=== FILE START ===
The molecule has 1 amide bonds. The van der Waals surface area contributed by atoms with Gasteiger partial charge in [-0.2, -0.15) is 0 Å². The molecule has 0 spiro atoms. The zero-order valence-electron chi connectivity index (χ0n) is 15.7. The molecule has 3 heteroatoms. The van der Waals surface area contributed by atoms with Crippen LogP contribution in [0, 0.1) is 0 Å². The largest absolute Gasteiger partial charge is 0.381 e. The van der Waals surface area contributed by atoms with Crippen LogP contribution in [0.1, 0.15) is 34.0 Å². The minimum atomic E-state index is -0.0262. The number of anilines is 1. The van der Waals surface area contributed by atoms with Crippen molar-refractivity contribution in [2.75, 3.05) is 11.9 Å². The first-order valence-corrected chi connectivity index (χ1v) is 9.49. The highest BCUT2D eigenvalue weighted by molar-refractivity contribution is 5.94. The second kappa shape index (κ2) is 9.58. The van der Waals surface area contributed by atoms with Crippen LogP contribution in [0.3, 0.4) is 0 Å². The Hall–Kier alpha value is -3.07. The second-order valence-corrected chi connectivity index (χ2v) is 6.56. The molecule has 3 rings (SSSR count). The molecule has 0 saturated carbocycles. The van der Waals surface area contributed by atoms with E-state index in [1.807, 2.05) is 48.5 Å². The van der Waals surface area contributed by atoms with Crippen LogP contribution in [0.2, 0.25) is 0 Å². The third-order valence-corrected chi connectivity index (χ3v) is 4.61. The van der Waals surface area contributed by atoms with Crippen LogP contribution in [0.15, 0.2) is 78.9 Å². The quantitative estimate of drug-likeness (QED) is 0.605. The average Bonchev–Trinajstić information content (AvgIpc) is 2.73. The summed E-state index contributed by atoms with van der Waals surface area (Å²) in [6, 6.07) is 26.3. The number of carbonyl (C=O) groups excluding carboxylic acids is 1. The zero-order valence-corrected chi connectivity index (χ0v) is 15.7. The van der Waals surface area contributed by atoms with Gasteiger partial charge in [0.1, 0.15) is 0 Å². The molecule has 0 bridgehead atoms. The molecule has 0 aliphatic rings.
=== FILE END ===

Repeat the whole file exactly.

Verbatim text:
The molecule has 1 amide bonds. The van der Waals surface area contributed by atoms with Gasteiger partial charge in [-0.2, -0.15) is 0 Å². The molecule has 0 spiro atoms. The zero-order valence-electron chi connectivity index (χ0n) is 15.7. The molecule has 3 heteroatoms. The van der Waals surface area contributed by atoms with Crippen LogP contribution in [0, 0.1) is 0 Å². The largest absolute Gasteiger partial charge is 0.381 e. The van der Waals surface area contributed by atoms with Crippen LogP contribution in [0.1, 0.15) is 34.0 Å². The minimum atomic E-state index is -0.0262. The number of anilines is 1. The van der Waals surface area contributed by atoms with Crippen molar-refractivity contribution in [2.75, 3.05) is 11.9 Å². The first-order valence-corrected chi connectivity index (χ1v) is 9.49. The highest BCUT2D eigenvalue weighted by molar-refractivity contribution is 5.94. The second kappa shape index (κ2) is 9.58. The van der Waals surface area contributed by atoms with Crippen LogP contribution in [0.3, 0.4) is 0 Å². The Hall–Kier alpha value is -3.07. The second-order valence-corrected chi connectivity index (χ2v) is 6.56. The molecule has 3 rings (SSSR count). The molecule has 0 saturated carbocycles. The van der Waals surface area contributed by atoms with E-state index in [1.807, 2.05) is 48.5 Å². The van der Waals surface area contributed by atoms with Crippen LogP contribution in [0.2, 0.25) is 0 Å². The third-order valence-corrected chi connectivity index (χ3v) is 4.61. The van der Waals surface area contributed by atoms with Crippen LogP contribution in [0.15, 0.2) is 78.9 Å². The quantitative estimate of drug-likeness (QED) is 0.605. The average Bonchev–Trinajstić information content (AvgIpc) is 2.73. The summed E-state index contributed by atoms with van der Waals surface area (Å²) in [6, 6.07) is 26.3. The number of carbonyl (C=O) groups excluding carboxylic acids is 1. The zero-order valence-corrected chi connectivity index (χ0v) is 15.7. The van der Waals surface area contributed by atoms with Gasteiger partial charge in [0.1, 0.15) is 0 Å². The molecule has 0 bridgehead atoms. The molecule has 0 aliphatic rings.